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Purposeful Talent Development Is Aligned to Strategy Execution

Flat design illustration concepts for talent development planning and strategy
Jennifer Stangl Photo
Director of Professional Development
CUES

3 minutes

4 steps to making them dovetail

So you have an organizational strategy. Great! Now you have to execute. Are you prepared to do this?

Is your talent aligned to drive forward and execute effectively? According to the 2018 DDI Global Leadership Forecast, 50 percent of HR Professionals do not feel they have a well-integrated and strategically aligned leadership development program or process. What does this tell us? There is work to be done.

What can you do now to align your talent development to your organizational strategy? Consider the following:

1.    Identify critical talent needs. Meeting organizational strategic goals relies on having the right people in the right roles. Critical talent needs are those roles and skills that are vital to your long-term success. Those roles and skills can be senior leaders or functions, that if open, severely impact the organization’s ability to move forward. Identification of critical roles cannot be done in a vacuum. There needs to be clear alignment within the organizational strategies to have the greatest impact.

Ask yourself:

  • What positions are critical to our mission and strategic goals?
  • Do any positions need to be adapted to better align to the organizational strategy?
  • What goals would these roles directly impact?

2.    Establish organizational competencies. Organizational competencies create a common language about performance and a consistency of expectation within the organization. Competencies aligned to the organization’s needs help create a clear framework for development. This allows for objective evaluation of performance to identify and close skill gaps, which in turn makes the most of available talent and produces the greatest impact on execution.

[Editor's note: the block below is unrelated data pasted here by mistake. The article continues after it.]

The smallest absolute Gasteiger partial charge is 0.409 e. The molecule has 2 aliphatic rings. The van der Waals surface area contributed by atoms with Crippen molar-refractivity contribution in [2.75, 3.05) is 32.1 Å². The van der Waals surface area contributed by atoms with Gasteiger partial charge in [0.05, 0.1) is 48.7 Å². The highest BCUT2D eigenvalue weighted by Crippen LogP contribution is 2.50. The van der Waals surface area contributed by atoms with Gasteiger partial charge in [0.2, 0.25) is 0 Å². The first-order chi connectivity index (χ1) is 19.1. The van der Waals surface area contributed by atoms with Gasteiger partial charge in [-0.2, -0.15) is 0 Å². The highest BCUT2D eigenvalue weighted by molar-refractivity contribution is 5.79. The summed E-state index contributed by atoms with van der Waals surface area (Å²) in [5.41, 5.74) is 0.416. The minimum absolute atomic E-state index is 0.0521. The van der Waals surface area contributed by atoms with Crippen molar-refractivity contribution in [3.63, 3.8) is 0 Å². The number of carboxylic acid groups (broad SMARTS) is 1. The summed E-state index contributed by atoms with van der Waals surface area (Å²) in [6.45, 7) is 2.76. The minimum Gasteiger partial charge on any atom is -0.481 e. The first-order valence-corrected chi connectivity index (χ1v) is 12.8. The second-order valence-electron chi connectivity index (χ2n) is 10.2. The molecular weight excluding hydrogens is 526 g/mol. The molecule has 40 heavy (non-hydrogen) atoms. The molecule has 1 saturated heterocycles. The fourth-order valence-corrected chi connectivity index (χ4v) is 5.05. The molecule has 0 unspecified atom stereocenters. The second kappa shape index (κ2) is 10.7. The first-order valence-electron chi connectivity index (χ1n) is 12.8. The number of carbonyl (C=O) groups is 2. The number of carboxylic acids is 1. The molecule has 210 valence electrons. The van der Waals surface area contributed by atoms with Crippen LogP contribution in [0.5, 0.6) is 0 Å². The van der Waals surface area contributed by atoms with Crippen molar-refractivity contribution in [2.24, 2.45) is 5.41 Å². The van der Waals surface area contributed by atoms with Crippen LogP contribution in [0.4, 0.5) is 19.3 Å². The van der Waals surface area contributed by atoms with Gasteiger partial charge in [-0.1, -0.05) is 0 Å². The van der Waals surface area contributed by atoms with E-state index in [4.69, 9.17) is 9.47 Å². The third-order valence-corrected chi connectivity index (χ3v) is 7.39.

Ask yourself:

  • What skills and behaviors need to be present for us to succeed as an organization?
  • What competencies are needed for an individual to succeed in a critical role?
  • Are the competencies representative of each leadership level?

3.    Balance the here and now with the future. Organizational success relies on balancing the needs of today with the needs of the future. Focusing too much either on today or on tomorrow can stall progress and be a cause of disengagement. Use a future-focused approach to broaden skills and provide opportunities to expand knowledge based on a solid understanding of the workforce’s currently recognized capabilities.

Ask yourself:

  • Do we have the staff in place now that we’ll need to help us meet our future goals?
  • What behaviors will be vital for staff, at all levels, to exhibit in the future?
  • What knowledge and skills do staff currently have to exhibit these future behaviors?
  • What gaps in knowledge and skill do we have now and what gaps might we encounter in the future?  

4.    Create strategic alignment. Strategic alignment is the connection between organizational needs and individual performance. Aside from the benefit of executing on the organizational strategy, a 2014 Korn Ferry report found that strategic alignment helps boost employee morale, enhance innovation and increase productivity. Clearly communicate the strategic objectives with the entire organization so individuals can best leverage their skills to the greatest impact. Demonstrate the relationships between talent development and organizational performance to motivate staff and broaden business knowledge at a strategic level.

Ask yourself:

  • What have we communicated to all staff regarding our strategy and goals?  
  • How do an individual’s goals align with our current strategy?
  • Can we create formal or informal mentor opportunities?

Don’t let your strategic plan fail because you put it on a shelf or didn’t integrate it into your workforce. Take steps to align your talent and strategy to have the right people, in the right roles, focusing on the right goals.

Jennifer Stangl is CUES’ director of professional development.

Also read “Purposeful Talent Development: The Machete or the Map?” by Jennifer Stangl.

You may also be interested in listening to “CUES Podcast Episode 8: Effective Strategy Execution with Michael Daigneault.” Daigneault, CCD, is founder and president of Quantum Governance, CUES’ strategic provider of governance consulting.

Cornerstone Advisors is CUES’ provider of strategic planning services.

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